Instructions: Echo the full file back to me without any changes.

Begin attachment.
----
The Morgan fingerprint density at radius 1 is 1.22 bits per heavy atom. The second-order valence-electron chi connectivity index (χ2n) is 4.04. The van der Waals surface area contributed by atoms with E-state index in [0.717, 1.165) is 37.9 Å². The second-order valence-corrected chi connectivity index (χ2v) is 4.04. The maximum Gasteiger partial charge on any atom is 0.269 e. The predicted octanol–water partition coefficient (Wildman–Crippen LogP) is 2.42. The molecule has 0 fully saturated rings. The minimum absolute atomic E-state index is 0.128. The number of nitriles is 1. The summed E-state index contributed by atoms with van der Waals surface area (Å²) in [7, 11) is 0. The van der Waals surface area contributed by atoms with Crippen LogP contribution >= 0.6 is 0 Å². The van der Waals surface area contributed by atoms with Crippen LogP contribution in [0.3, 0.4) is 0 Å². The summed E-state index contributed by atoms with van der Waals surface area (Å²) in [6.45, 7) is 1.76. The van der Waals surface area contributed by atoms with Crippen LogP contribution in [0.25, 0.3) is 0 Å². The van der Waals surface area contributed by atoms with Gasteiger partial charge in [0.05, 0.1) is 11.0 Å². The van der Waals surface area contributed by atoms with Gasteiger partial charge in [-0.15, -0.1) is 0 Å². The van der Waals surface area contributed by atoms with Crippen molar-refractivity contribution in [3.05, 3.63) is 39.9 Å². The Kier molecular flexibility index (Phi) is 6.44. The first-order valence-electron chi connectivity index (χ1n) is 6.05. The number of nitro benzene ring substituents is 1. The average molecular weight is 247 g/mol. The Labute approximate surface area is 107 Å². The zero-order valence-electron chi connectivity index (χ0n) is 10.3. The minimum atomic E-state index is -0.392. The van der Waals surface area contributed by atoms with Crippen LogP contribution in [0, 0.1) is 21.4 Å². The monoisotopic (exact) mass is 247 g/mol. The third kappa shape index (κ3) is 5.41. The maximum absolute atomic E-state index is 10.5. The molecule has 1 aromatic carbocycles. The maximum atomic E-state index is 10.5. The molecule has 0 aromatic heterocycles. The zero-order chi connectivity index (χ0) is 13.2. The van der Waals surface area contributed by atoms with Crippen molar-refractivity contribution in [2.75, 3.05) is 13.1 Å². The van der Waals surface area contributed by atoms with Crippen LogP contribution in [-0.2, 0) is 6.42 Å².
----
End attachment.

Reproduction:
The Morgan fingerprint density at radius 1 is 1.22 bits per heavy atom. The second-order valence-electron chi connectivity index (χ2n) is 4.04. The van der Waals surface area contributed by atoms with E-state index in [0.717, 1.165) is 37.9 Å². The second-order valence-corrected chi connectivity index (χ2v) is 4.04. The maximum Gasteiger partial charge on any atom is 0.269 e. The predicted octanol–water partition coefficient (Wildman–Crippen LogP) is 2.42. The molecule has 0 fully saturated rings. The minimum absolute atomic E-state index is 0.128. The number of nitriles is 1. The summed E-state index contributed by atoms with van der Waals surface area (Å²) in [7, 11) is 0. The van der Waals surface area contributed by atoms with Crippen LogP contribution >= 0.6 is 0 Å². The van der Waals surface area contributed by atoms with Crippen LogP contribution in [0.3, 0.4) is 0 Å². The summed E-state index contributed by atoms with van der Waals surface area (Å²) in [6.45, 7) is 1.76. The van der Waals surface area contributed by atoms with Crippen LogP contribution in [0.25, 0.3) is 0 Å². The van der Waals surface area contributed by atoms with Gasteiger partial charge in [0.05, 0.1) is 11.0 Å². The van der Waals surface area contributed by atoms with Gasteiger partial charge in [-0.15, -0.1) is 0 Å². The van der Waals surface area contributed by atoms with Crippen molar-refractivity contribution in [3.05, 3.63) is 39.9 Å². The Kier molecular flexibility index (Phi) is 6.44. The first-order valence-electron chi connectivity index (χ1n) is 6.05. The number of nitro benzene ring substituents is 1. The average molecular weight is 247 g/mol. The Labute approximate surface area is 107 Å². The zero-order valence-electron chi connectivity index (χ0n) is 10.3. The minimum atomic E-state index is -0.392. The van der Waals surface area contributed by atoms with Crippen LogP contribution in [0, 0.1) is 21.4 Å². The monoisotopic (exact) mass is 247 g/mol. The third kappa shape index (κ3) is 5.41. The maximum absolute atomic E-state index is 10.5. The molecule has 1 aromatic carbocycles. The maximum atomic E-state index is 10.5. The molecule has 0 aromatic heterocycles. The zero-order chi connectivity index (χ0) is 13.2. The van der Waals surface area contributed by atoms with Crippen molar-refractivity contribution in [2.75, 3.05) is 13.1 Å². The van der Waals surface area contributed by atoms with Crippen LogP contribution in [-0.2, 0) is 6.42 Å².